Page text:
It seems to me that Cook’s silence on that indicates that he had no objection to being on that “gay list”, so to speak. And I am a little bit conflicted on that. On the one hand, do we need for every person who is gay to publicly proclaim it? On the other, visibility is good and can help pave the way for a younger person to become more comfortable in their skin, and make it easier for other gay people to come out.

    For better or for worse, being gay is not as big of a deal in some places and in some positions as it once was. It’s a big deal for someone who lives in a tight-knit rural community with an evangelical church as the center of a small-town society. In Silicon Valley, no big deal.

    Personally, I think it’s much more important for “little people”, the average folk who are not CEOs of major corporations to come out. We are more average, therefore easier to relate to. Of course there is value in sports and show business celebrities coming out. Is there value in a CEO of a major electronics company making a big splash? I don’t know. I wonder if the average person knew who Tim Cook is before this happened, and whether they will care much.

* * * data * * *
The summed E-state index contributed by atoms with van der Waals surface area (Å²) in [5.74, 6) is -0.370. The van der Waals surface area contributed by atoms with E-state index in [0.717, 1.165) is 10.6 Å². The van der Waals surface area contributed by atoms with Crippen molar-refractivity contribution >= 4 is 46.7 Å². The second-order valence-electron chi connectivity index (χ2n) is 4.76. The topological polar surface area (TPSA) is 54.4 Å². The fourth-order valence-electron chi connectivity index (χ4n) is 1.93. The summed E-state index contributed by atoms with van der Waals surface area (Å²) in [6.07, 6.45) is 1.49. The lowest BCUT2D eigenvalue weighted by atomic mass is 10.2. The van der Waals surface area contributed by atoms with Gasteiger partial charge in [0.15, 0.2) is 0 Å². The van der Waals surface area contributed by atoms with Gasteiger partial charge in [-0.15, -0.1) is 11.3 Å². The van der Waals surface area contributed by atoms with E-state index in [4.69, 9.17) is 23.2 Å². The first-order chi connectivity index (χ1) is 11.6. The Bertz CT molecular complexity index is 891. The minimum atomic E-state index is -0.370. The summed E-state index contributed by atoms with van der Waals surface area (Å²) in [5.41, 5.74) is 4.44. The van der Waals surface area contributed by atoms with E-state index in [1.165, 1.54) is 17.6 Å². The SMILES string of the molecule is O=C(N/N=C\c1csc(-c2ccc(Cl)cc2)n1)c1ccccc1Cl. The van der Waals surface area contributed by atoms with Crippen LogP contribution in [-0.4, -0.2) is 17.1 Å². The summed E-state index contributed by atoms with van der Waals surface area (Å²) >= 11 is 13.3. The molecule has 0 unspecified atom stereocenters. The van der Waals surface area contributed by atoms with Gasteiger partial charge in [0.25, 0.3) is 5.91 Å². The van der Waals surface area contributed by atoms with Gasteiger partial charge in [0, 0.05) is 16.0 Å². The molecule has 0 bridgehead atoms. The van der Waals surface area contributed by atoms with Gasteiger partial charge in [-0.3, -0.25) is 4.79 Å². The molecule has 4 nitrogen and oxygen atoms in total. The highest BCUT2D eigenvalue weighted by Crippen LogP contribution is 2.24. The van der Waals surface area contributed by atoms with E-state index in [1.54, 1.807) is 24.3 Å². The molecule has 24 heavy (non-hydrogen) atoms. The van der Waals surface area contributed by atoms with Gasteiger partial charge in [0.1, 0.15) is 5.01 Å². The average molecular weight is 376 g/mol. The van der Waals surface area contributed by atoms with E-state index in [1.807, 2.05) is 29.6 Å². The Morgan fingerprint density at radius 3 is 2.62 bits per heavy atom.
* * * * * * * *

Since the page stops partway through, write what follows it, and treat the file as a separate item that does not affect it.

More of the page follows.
• keirmeister

    What I don’t understand is that when Cook took over at Apple, many news outlets noted it would make him one of the most powerful gay people in the world. I thought he WAS out! It wasn’t until this recent CNBC brouhaha that I realized I have never actually seen or heard Cook mention his sexuality…I only assumed I did; and perhaps the reason he never really talked about it was because he didn’t have to.

    Considering Apple’s power and corporate personality, there’s no reason for the company to be afraid of having an openly gay CEO. Of course, it’s also Cook’s choice as to how he wants to be defined….and perhaps “Gay CEO” is not it. Hence his silence.

  • heimaey

    Doing the damage control…he’s better off embracing it then bringing bad publicity by not commenting on it. Everyone knows. It’s ridiculous.

    As for outing people – I agree John. Silence is approval. Something is off if you don’t want to admit you’re gay publicly like Queen Latifa. Your significant other doesn’t have to love the limelight (look at John Glenn’s wife) but if you’re going to be a public figure, hiding something that big means you are ashamed.